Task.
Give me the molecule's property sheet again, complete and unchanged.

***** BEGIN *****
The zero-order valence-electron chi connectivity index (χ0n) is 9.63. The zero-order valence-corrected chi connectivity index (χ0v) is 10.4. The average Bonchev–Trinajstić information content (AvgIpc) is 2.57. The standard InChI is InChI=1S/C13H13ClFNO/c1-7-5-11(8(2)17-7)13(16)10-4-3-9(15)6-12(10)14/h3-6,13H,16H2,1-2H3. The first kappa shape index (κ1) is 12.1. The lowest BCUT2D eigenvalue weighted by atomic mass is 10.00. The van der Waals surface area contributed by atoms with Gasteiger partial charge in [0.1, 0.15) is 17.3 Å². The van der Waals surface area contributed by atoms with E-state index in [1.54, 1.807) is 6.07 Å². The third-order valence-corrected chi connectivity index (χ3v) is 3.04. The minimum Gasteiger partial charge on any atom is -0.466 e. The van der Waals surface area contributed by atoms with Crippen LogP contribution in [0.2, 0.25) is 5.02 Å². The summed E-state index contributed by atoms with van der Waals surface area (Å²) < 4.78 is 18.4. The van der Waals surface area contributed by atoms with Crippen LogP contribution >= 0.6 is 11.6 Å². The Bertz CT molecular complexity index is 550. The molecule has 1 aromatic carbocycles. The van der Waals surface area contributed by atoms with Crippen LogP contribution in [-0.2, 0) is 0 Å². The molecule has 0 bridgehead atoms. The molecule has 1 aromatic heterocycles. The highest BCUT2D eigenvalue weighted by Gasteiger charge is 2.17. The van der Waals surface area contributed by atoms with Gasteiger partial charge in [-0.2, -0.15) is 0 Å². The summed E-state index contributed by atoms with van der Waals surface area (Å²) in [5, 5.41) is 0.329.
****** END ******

The zero-order valence-electron chi connectivity index (χ0n) is 9.63. The zero-order valence-corrected chi connectivity index (χ0v) is 10.4. The average Bonchev–Trinajstić information content (AvgIpc) is 2.57. The standard InChI is InChI=1S/C13H13ClFNO/c1-7-5-11(8(2)17-7)13(16)10-4-3-9(15)6-12(10)14/h3-6,13H,16H2,1-2H3. The first kappa shape index (κ1) is 12.1. The lowest BCUT2D eigenvalue weighted by atomic mass is 10.00. The van der Waals surface area contributed by atoms with Gasteiger partial charge in [0.1, 0.15) is 17.3 Å². The van der Waals surface area contributed by atoms with E-state index in [1.54, 1.807) is 6.07 Å². The third-order valence-corrected chi connectivity index (χ3v) is 3.04. The minimum Gasteiger partial charge on any atom is -0.466 e. The van der Waals surface area contributed by atoms with Crippen LogP contribution in [0.2, 0.25) is 5.02 Å². The summed E-state index contributed by atoms with van der Waals surface area (Å²) < 4.78 is 18.4. The van der Waals surface area contributed by atoms with Crippen LogP contribution >= 0.6 is 11.6 Å². The Bertz CT molecular complexity index is 550. The molecule has 1 aromatic carbocycles. The van der Waals surface area contributed by atoms with Crippen LogP contribution in [-0.2, 0) is 0 Å². The molecule has 0 bridgehead atoms. The molecule has 1 aromatic heterocycles. The highest BCUT2D eigenvalue weighted by Gasteiger charge is 2.17. The van der Waals surface area contributed by atoms with Gasteiger partial charge in [-0.2, -0.15) is 0 Å². The summed E-state index contributed by atoms with van der Waals surface area (Å²) in [5, 5.41) is 0.329.